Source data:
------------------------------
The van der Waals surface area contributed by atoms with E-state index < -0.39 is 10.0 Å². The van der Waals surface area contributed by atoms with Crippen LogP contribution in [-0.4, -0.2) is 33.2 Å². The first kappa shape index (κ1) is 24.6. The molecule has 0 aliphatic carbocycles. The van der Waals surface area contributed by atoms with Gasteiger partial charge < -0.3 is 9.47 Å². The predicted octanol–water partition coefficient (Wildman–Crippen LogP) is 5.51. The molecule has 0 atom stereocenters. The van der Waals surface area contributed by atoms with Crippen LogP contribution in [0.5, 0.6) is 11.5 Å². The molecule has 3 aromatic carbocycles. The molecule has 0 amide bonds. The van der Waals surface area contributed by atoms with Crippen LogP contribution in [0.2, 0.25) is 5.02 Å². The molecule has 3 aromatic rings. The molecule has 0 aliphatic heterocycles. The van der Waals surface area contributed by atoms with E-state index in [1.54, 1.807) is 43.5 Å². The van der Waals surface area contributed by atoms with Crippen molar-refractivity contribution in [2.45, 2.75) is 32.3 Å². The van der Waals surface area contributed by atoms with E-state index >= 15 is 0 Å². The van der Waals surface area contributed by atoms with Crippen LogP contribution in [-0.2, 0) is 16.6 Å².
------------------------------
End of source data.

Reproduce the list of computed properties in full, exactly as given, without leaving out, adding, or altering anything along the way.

The van der Waals surface area contributed by atoms with E-state index < -0.39 is 10.0 Å². The van der Waals surface area contributed by atoms with Crippen LogP contribution in [-0.4, -0.2) is 33.2 Å². The first kappa shape index (κ1) is 24.6. The molecule has 0 aliphatic carbocycles. The van der Waals surface area contributed by atoms with Gasteiger partial charge < -0.3 is 9.47 Å². The predicted octanol–water partition coefficient (Wildman–Crippen LogP) is 5.51. The molecule has 0 atom stereocenters. The van der Waals surface area contributed by atoms with Crippen LogP contribution in [0.5, 0.6) is 11.5 Å². The molecule has 3 aromatic carbocycles. The molecule has 0 amide bonds. The van der Waals surface area contributed by atoms with Crippen LogP contribution in [0.2, 0.25) is 5.02 Å². The molecule has 3 aromatic rings. The molecule has 0 aliphatic heterocycles. The van der Waals surface area contributed by atoms with E-state index in [1.54, 1.807) is 43.5 Å². The van der Waals surface area contributed by atoms with Crippen molar-refractivity contribution in [2.45, 2.75) is 32.3 Å². The van der Waals surface area contributed by atoms with E-state index >= 15 is 0 Å². The van der Waals surface area contributed by atoms with Crippen LogP contribution in [-0.2, 0) is 16.6 Å².